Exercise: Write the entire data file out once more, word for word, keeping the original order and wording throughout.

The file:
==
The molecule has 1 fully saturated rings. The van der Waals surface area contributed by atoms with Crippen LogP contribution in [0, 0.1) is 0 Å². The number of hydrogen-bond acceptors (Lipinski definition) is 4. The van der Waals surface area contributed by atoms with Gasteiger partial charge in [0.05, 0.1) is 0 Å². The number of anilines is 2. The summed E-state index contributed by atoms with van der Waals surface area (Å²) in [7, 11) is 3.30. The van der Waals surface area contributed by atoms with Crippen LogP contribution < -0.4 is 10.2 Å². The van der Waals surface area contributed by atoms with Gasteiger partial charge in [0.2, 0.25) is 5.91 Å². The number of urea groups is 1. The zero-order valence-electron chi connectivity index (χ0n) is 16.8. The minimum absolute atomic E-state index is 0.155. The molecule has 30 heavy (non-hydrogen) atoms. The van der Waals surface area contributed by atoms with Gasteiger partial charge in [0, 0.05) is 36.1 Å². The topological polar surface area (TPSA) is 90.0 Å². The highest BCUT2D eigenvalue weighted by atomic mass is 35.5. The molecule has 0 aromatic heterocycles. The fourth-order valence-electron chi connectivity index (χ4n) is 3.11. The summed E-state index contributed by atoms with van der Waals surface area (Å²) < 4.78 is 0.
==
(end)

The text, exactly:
The molecule has 1 fully saturated rings. The van der Waals surface area contributed by atoms with Crippen LogP contribution in [0, 0.1) is 0 Å². The number of hydrogen-bond acceptors (Lipinski definition) is 4. The van der Waals surface area contributed by atoms with Gasteiger partial charge in [0.05, 0.1) is 0 Å². The number of anilines is 2. The summed E-state index contributed by atoms with van der Waals surface area (Å²) in [7, 11) is 3.30. The van der Waals surface area contributed by atoms with Crippen LogP contribution < -0.4 is 10.2 Å². The van der Waals surface area contributed by atoms with Gasteiger partial charge in [0.2, 0.25) is 5.91 Å². The number of urea groups is 1. The zero-order valence-electron chi connectivity index (χ0n) is 16.8. The minimum absolute atomic E-state index is 0.155. The molecule has 30 heavy (non-hydrogen) atoms. The van der Waals surface area contributed by atoms with Gasteiger partial charge in [0, 0.05) is 36.1 Å². The topological polar surface area (TPSA) is 90.0 Å². The highest BCUT2D eigenvalue weighted by atomic mass is 35.5. The molecule has 0 aromatic heterocycles. The fourth-order valence-electron chi connectivity index (χ4n) is 3.11. The summed E-state index contributed by atoms with van der Waals surface area (Å²) < 4.78 is 0.